The reality of that procedure was that my surgeon cut my breast bone, spread it apart and literally had my heart in his hands. As accepting as I was of my choice to undergo the procedure and as trusting as I was of my medical professionals, it is by its nature a traumatic intervention.

As my breastbone and my body have healed and strengthened over the past couple of months, I have been reflecting deeply on the experience. I’ve concluded that there is an unmistakable metaphor between the underlying physical pain and suffering that had restricted my life and led to surgery, and the emotional pain that restricts the lives of those I treat through psychotherapy.

While I don’t literally take the hearts of those who seek my help into my hands, I most certainly do figuratively. I understand – even more viscerally now – the avoidance of seeking help that continues until a marriage is breaking up, or a child is acting out dangerously, or someone has turned to substance abuse to quell their pain – or a decades long acceptance of misery has finally become too much.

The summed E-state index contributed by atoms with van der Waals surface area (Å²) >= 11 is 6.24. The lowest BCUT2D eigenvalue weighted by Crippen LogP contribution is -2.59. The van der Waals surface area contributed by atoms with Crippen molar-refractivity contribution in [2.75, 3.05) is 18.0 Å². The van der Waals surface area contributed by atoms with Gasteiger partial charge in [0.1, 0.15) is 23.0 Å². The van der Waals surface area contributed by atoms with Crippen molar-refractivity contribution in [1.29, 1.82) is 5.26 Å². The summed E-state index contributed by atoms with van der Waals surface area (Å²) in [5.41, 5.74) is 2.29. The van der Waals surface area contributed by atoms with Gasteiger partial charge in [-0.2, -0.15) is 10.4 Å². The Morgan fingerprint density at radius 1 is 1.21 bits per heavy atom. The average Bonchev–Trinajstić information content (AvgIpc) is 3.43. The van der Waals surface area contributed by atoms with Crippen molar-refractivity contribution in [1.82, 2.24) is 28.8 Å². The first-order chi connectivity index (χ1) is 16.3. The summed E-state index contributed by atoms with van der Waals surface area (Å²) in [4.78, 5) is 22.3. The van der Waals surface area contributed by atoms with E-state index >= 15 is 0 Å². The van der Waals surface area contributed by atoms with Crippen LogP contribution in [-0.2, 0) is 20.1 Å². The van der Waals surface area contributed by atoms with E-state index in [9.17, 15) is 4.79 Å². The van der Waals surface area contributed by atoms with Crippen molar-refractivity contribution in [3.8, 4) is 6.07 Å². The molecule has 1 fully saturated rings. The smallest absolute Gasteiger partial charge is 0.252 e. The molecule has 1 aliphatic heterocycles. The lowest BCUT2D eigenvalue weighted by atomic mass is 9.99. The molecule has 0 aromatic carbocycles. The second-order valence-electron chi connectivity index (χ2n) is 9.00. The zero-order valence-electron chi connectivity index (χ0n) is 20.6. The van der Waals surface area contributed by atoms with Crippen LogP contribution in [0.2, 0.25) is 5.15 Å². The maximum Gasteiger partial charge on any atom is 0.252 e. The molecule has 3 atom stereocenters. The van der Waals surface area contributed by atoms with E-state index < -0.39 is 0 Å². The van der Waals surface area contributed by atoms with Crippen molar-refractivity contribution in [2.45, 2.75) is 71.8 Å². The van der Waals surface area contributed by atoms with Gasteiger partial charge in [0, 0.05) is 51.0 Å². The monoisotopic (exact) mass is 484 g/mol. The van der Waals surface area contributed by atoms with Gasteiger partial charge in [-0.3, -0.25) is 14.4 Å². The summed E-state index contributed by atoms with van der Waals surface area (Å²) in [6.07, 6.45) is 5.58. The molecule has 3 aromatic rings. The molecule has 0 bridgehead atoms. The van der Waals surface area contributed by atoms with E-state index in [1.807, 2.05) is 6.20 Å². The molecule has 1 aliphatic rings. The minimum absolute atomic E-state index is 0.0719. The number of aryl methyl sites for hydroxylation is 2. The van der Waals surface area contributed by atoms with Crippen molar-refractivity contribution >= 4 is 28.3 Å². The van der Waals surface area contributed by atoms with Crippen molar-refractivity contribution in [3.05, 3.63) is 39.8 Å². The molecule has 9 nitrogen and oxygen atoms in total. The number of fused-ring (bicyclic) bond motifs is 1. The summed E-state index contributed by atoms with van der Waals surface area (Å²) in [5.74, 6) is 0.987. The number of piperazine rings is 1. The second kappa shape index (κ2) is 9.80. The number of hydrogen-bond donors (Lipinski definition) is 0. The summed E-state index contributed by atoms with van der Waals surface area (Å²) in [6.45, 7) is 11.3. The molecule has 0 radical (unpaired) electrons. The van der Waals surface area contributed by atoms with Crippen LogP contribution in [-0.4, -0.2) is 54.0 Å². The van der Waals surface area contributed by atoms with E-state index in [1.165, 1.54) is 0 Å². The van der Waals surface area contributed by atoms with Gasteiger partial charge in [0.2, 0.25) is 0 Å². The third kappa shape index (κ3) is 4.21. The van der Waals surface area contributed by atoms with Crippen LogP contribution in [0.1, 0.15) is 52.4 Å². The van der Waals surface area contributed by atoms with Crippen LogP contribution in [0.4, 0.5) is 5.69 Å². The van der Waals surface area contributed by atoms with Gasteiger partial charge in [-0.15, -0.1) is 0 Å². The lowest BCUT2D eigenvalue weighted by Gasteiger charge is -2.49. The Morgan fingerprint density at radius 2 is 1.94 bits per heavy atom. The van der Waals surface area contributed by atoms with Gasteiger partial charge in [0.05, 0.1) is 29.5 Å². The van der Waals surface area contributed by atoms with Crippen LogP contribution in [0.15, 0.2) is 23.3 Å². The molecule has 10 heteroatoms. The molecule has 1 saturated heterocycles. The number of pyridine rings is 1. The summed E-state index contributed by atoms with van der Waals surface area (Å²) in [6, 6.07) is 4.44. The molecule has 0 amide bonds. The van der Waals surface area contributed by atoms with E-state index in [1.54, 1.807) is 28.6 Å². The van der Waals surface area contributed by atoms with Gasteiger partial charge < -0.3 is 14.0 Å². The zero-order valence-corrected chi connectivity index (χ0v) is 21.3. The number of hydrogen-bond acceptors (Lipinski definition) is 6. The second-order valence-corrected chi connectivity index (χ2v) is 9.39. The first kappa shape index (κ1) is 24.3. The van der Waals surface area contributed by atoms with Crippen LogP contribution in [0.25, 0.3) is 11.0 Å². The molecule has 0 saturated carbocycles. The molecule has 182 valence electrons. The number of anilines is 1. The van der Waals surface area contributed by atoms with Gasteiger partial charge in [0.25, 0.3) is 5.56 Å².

Just as a heart patient like me must face the pain and risk of a surgical procedure, those people suffering from emotional pain and dysfunction have to reach a place on their path where the known pain and suffering gets to a point where the unknown pain and risk of correcting the problem becomes preferable.

Then it’s a question of making some new choices. Finding a skilled therapist to help you change your journey to a more life-enhancing direction and then staying the course and doing whatever it takes to maintain health.

I’m in the process of doing so with my physical health. I’ve changed my diet, shed more than 20 pounds so far with another 12 or so to go to reach my goal. I’ve already resumed physical exercise as you know. These must be life-long choices if I and my restored heart are to remain healthy.